Do I speak good things about people? Or criticisms, bad things?

      Do I use bad language?

      If a person is upset, we know because they’re talking loud, with anger, maybe bad words, or if they’re telling lies that’s another sign their speech is not good. That shows the inside.

      But if someone speaks positive, says what people have to say, and in general doesn’t speak a lot, but when he does speak people listen – that says a lot.


      We have to examine ourselves by our speech. Not just to control our speech, but so we know what’s on the inside. We have to work on the inside.


      When the disciples are fully trained, that means they have all this goodness inside. Because ultimately the goodness we have inside comes from the Lord. We have this great tendency for evil — to be angry, to be complaining, to not do or say what we’re supposed to do. We’re not bad. Nobody’s made bad by God. But we have this tremendous influence in us – we have to make a special effort to be good. This is why we need Baptism, to pray, Communion; we need the goodness of God to saturate our heart. 


      We have to know ourselves, analyze ourselves, and form our heart. What we say reveals our heart, but it also forms us. If I realize that I speak with a lot of anger, I need to work on fixing that anger. If I speak positively, that’s a good sign. That’s something I should follow. Not only does speech reveal what’s on the inside, it makes us and reflects what we are.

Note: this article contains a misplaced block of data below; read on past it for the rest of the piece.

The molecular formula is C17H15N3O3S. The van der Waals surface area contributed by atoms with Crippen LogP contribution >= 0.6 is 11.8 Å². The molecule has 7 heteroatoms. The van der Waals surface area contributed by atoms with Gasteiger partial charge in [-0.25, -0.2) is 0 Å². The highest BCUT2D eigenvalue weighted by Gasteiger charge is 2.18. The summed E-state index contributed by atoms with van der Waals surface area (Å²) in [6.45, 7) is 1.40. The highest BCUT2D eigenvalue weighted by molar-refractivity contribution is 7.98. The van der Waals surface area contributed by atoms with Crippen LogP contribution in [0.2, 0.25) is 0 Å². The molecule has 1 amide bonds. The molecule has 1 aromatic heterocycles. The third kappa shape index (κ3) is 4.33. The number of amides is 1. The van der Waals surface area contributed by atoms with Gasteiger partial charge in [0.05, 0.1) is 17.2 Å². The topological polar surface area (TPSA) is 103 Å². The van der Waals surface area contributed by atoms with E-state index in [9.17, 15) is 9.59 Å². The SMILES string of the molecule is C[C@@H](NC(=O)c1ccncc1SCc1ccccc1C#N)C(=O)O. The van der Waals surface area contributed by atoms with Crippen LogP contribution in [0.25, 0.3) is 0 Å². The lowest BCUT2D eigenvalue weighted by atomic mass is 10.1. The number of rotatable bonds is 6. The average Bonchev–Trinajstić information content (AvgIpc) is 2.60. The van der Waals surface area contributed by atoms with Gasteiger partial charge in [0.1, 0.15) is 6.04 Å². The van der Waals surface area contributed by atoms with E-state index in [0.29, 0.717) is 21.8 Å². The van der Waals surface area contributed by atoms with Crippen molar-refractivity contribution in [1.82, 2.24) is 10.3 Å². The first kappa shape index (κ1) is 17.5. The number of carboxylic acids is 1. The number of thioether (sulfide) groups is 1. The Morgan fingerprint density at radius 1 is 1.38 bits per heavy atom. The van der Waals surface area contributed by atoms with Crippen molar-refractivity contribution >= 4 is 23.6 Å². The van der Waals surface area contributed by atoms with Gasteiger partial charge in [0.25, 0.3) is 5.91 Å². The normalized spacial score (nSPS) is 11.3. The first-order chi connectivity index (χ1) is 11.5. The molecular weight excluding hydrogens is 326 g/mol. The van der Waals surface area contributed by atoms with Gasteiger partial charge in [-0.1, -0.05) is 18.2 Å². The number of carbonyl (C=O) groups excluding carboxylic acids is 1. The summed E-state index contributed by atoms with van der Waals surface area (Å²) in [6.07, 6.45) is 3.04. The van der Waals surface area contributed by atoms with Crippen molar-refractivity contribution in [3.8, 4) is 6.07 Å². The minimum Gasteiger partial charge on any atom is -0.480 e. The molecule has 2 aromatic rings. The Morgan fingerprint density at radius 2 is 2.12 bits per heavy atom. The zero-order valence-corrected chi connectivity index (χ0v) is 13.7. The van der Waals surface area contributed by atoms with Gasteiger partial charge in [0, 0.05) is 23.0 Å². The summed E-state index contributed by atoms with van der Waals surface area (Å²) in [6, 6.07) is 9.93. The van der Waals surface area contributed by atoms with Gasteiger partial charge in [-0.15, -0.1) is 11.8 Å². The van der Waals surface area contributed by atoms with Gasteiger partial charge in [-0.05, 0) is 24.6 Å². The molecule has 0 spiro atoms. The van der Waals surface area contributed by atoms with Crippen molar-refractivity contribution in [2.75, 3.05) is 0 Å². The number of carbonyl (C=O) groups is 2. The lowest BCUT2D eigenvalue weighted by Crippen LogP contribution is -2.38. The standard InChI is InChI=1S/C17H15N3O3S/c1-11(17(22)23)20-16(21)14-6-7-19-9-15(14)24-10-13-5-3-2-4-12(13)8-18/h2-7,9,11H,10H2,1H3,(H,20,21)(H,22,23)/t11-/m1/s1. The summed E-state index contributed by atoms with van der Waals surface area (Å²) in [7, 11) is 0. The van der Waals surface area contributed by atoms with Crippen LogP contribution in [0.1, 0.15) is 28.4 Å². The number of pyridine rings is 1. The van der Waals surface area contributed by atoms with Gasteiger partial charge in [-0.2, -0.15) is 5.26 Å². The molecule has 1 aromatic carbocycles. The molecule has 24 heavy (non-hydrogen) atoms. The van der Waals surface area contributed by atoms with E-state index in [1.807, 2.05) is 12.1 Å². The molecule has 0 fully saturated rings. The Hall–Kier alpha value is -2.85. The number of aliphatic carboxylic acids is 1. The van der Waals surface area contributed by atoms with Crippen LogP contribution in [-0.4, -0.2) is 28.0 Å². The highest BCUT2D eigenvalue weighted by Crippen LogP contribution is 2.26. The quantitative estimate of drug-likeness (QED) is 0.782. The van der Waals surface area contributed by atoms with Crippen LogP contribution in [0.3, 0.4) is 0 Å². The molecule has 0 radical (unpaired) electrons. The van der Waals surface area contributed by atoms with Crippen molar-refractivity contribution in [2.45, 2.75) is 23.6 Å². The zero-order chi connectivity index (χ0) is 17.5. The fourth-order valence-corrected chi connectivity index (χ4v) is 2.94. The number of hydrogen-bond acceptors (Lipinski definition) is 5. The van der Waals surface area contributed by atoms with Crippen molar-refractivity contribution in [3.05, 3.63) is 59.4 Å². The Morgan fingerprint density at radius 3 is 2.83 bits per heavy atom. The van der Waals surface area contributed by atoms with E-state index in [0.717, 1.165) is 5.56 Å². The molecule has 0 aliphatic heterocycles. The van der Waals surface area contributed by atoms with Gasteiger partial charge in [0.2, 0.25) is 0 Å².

We have to make our hearts like the Lord’s. That’s his main point here. It’s specifically about self-knowledge and about speech. If you’re a disciple, you won’t be greater than the master: Jesus is the master, but the hope is that when we’re fully trained, we can be like Him. We have to form our hearts after the heart of Jesus. We have to be like Him.


      Now something special in the Gospel (not the one today): Jesus says, “Learn from me because I am meek and humble of heart. If you learn from me to be meek and humble of heart, your hearts will find peace.” There’s a prayer for that too.


      And that’s really what the most important lesson is here. If we have a meek and humble heart, our speech is going to reflect that. We’re going to be positive. We’re going to be consoling. We’re going to be considerate. That’s what we want to strive to be.